Living With a Clotting Disorder and Focusing on the Positive


When I was diagnosed with MTHFR A1298C by my hematologist after I had my stroke, I had mixed feelings. On one hand, I was glad to finally have the answer as to why I’ve had clots in my leg as far back as 1993. On the other, I felt like a ticking time bomb not knowing when I’d develop a clot that would cause another stroke or deep vein thrombosis (DVT).

Sure enough, a few years later, I was having issues with both of my legs swelling and feeling pain when I walked. My physician requested STAT dopplers and gave me the news: I had DVTs in both legs. My heart sank. I really thought my nightmare would be over with since I was already on a blood thinner, didn’t smoke, drink, or take hormones for menopause, but that wasn’t the case. I was reassured I was doing everything right to prevent a worst-case scenario. The Greenfield filter was in place to prevent the clots from traveling to my heart/lungs, I was taking medication, wearing my compression socks, elevating my legs when resting, and walking to promote circulation. It was going to take some time before the situation improved, but I was reminded I could still have more clots in the future as it was a genetic disorder.

I couldn’t help but worry about having a second stroke, though. Since my lower extremities were affected, who’s to say my brain wouldn’t be? It just didn’t seem fair that my body was fighting against me when I was doing my best to keep it healthy. So to reduce the chances of having another one, I re-evaluated my daily routine and decided to take away as much stress as I could, made sure to eat foods that didn’t interfere with my blood thinning medication, volunteered more in the community, and surrounded myself with friends who have always stood by my side and are a positive influence on me.

This has taught me to be thankful I’m alive. When I was in ICU after I had my stroke, I didn’t think I was going to make it. The neurologists had me hooked up to IVs, a heart monitor, blood pressure machine, plus they drew blood every few hours and evaluated the side-effects I incurred from being temporarily paralyzed on my right side. I didn’t know if I had anything left in me to recover and resume being a wife, a sister-in-law, an aunt, and a friend. Then I remembered what my niece, Rowan, had told me when we were at a family gathering. She said she looked up to me as her inspiration. How could I let her down after she said that? So I was determined to use all the strength I had in me to get better.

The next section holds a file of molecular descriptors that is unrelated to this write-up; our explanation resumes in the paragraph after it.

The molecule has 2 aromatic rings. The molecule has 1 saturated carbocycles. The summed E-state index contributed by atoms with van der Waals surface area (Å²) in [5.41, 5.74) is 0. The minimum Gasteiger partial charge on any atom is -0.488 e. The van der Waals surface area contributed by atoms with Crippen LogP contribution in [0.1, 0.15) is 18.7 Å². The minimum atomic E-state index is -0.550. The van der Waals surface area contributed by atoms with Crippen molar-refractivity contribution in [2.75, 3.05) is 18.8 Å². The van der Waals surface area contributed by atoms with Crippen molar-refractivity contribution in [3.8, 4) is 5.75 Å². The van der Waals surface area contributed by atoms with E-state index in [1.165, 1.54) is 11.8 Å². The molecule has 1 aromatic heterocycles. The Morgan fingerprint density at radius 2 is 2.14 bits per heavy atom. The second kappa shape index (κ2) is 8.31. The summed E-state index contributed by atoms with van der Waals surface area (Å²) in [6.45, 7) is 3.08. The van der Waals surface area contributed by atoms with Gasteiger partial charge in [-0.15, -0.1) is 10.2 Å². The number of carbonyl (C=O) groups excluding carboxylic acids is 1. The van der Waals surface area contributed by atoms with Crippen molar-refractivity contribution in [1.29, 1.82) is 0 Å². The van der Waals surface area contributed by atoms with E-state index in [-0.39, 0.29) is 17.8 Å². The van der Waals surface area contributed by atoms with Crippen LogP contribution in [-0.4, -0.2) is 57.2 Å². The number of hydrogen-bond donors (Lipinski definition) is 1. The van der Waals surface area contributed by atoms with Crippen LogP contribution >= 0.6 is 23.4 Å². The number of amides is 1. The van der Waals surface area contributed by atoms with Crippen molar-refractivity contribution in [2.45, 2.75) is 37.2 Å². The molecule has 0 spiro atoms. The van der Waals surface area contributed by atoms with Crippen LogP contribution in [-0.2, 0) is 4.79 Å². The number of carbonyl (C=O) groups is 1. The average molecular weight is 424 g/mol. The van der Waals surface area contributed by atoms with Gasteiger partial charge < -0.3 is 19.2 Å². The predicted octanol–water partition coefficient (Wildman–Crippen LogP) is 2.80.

The author with her niece, wearing a Santa hat

Life is not always fair. I can either accept the cards I’ve been dealt and focus on the positive aspects in my life, or I can focus on the negative and miss out on the many opportunities that await me.

We want to hear your story. Become a Mighty contributor here.

TOPICS
JOIN THE CONVERSATION

Related to Stroke

illustration of a woman standing by the ocean under the northern lights

Moving Forward After a Stroke

Strokes can be lonely, isolating and scary, and are often misunderstood by the rest of the world. But once you have had one – and I had one 10 years ago – you can’t go back. So, you have to go forward because that’s all there is. Unless you just want to lay there – and that’s [...]

Young Adults Can Have Strokes -- It Happened to Me

Stroke.  Whenever I used to hear that word uttered, I thought it was something I wouldn’t have to be concerned with until I was much older. Once elderly people had a stroke, their life was over– or so I mistakenly thought. As a young person, I always thought I was invincible. I had young friends [...]
Doctor holding digital tablet, sitting at desk meeting with patient

When I Received a Pseudobulbar Affect Diagnosis After Having a Stroke

June 12, 2012 began as any other day. I survived another day of teaching high school freshmen and was ready to go home. I picked up my son from daycare and my daughter from the bus stop. I was in for another night of homework, dinner, baths and bed. Little did I know what I [...]

Parenting After Having a Stroke

Before I had my stroke at the age of 33 in 2012, I was what I thought of as the ideal mom. I had a teaching job, young kids in school, one in daycare and one in kindergarten, was a wife and thought I could do everything. I tried to keep the house clean, be [...]